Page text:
Those changes were never communicated back to the FAA technical staff, who had seen only a system safety analysis prepared before the changes.
Drawing on Boeing’s expertise
As the 2012 Inspector General (IG) investigation indicates, there was constant tension throughout Bahrami’s tenure as FAA boss in Renton between the agency’s technical staff, who wanted stringent application of the safety regulations, and managers who pressed for more speed and ever more delegation to Boeing.
Mike McRae, a former senior aerospace engineer at the local FAA office, retired in 2013, a month before Bahrami left for his four-year stint working for industry. McRae said he retired unhappy with the direction of the safety agency and management’s lack of support for technical staff.
He described Bahrami as a very capable bureaucrat who merely implemented the policy of increased delegation that was pushed from FAA headquarters. When Bahrami came in as boss, the policy was already firmly in place, mandated by Congress under heavy lobbying from Boeing and other giant aerospace companies.
“He was a product of that culture,” said McRae. “He was inclined to delegate more. He thought we had to get the companies to take more responsibility for safety.”
“That’s not irrational,” he said. “Delegation is an unfortunate necessity. You can’t fund an old-school regulatory FAA.”
But McRae added, “I personally think they took it too far.”
Bahrami himself argued, both from inside the FAA and when he spoke for industry, that there’s no alternative to delegation. The FAA has only about 1,300 personnel in its certification offices around the country, compared to the 56,000 engineers at Boeing.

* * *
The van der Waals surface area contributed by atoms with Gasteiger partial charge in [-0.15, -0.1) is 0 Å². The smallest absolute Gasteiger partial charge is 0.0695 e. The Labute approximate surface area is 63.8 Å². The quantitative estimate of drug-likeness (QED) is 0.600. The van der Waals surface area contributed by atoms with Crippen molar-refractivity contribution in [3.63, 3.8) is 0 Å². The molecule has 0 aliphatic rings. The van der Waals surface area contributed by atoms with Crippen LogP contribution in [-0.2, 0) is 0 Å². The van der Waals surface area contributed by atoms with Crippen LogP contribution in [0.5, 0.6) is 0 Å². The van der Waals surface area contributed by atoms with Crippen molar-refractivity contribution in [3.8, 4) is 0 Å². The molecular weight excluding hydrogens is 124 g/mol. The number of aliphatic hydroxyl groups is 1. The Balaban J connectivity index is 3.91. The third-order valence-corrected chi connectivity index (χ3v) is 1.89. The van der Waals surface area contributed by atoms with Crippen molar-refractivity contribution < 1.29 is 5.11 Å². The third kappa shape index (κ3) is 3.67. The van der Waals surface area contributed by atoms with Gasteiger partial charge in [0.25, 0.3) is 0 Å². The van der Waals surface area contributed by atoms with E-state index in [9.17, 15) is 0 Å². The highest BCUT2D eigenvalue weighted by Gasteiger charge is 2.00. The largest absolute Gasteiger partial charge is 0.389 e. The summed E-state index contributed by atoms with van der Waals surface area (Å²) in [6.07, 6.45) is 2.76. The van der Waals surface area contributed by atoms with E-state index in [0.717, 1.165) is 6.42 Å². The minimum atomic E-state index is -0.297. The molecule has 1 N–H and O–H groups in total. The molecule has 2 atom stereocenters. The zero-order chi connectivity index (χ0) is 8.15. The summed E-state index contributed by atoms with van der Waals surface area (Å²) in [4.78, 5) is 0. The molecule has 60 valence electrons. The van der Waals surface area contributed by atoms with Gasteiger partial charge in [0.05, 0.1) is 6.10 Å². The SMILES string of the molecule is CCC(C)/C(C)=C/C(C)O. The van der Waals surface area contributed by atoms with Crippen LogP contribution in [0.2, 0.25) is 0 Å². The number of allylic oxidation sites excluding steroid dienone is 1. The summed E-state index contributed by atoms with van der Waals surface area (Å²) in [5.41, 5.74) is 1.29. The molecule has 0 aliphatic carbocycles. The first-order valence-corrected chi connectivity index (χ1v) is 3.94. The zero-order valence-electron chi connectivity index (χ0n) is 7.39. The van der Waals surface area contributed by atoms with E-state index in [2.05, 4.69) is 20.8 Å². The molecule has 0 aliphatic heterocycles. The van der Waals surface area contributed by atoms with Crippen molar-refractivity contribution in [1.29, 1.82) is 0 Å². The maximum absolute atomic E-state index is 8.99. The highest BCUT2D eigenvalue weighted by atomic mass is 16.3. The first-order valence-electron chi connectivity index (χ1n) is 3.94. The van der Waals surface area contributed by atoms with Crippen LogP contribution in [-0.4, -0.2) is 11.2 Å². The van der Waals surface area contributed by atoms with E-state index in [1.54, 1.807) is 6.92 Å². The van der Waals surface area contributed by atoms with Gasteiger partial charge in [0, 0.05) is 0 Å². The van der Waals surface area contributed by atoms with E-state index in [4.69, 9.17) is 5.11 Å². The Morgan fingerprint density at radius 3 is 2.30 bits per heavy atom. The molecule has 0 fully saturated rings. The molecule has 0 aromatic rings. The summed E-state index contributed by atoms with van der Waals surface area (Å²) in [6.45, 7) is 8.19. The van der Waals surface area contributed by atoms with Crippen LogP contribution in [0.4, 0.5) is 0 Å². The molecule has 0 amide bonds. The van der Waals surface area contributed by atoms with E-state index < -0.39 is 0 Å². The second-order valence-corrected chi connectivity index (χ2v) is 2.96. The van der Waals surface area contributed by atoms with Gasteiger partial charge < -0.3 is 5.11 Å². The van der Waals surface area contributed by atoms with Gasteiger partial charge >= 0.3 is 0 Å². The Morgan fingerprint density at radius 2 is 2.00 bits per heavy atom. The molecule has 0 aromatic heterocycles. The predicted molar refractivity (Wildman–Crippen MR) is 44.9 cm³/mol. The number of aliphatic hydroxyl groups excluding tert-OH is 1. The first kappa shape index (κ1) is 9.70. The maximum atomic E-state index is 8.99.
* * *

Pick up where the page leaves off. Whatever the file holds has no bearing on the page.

At a 2013 NTSB hearing after the 787 was grounded due to overheating lithium-ion batteries, Bahrami testified that he had only 20 to 25 staff working on the jet’s certification, so the FAA had to rely on 950 Boeing ARs to oversee and approve the detailed work.
FAA personnel who certified the 787 never visited the battery manufacturer in Japan nor the company in France that designed the surrounding battery system. Boeing ARs handled all of that.
And two IG audits have turned up shortcomings in the broader delegation process.
An audit in 2011 found 45 instances between 2005 and 2008 where the agency had not carefully reviewed certification plans in advance, including one plan that didn’t comply with the regulations governing aircraft flight controls.
A 2015 audit revealed that the previous year the agency had performed direct oversight of only 4 percent of the ARs conducting certification work on behalf of the FAA at aerospace suppliers.
Bahrami co-chaired an extensive review of the airplane certification process in 2012. Tellingly, he was the only FAA representative on the review committee along with eight representatives of industry. The co-chair was Christine Thompson, a senior manager of Boeing’s airplane certification organization.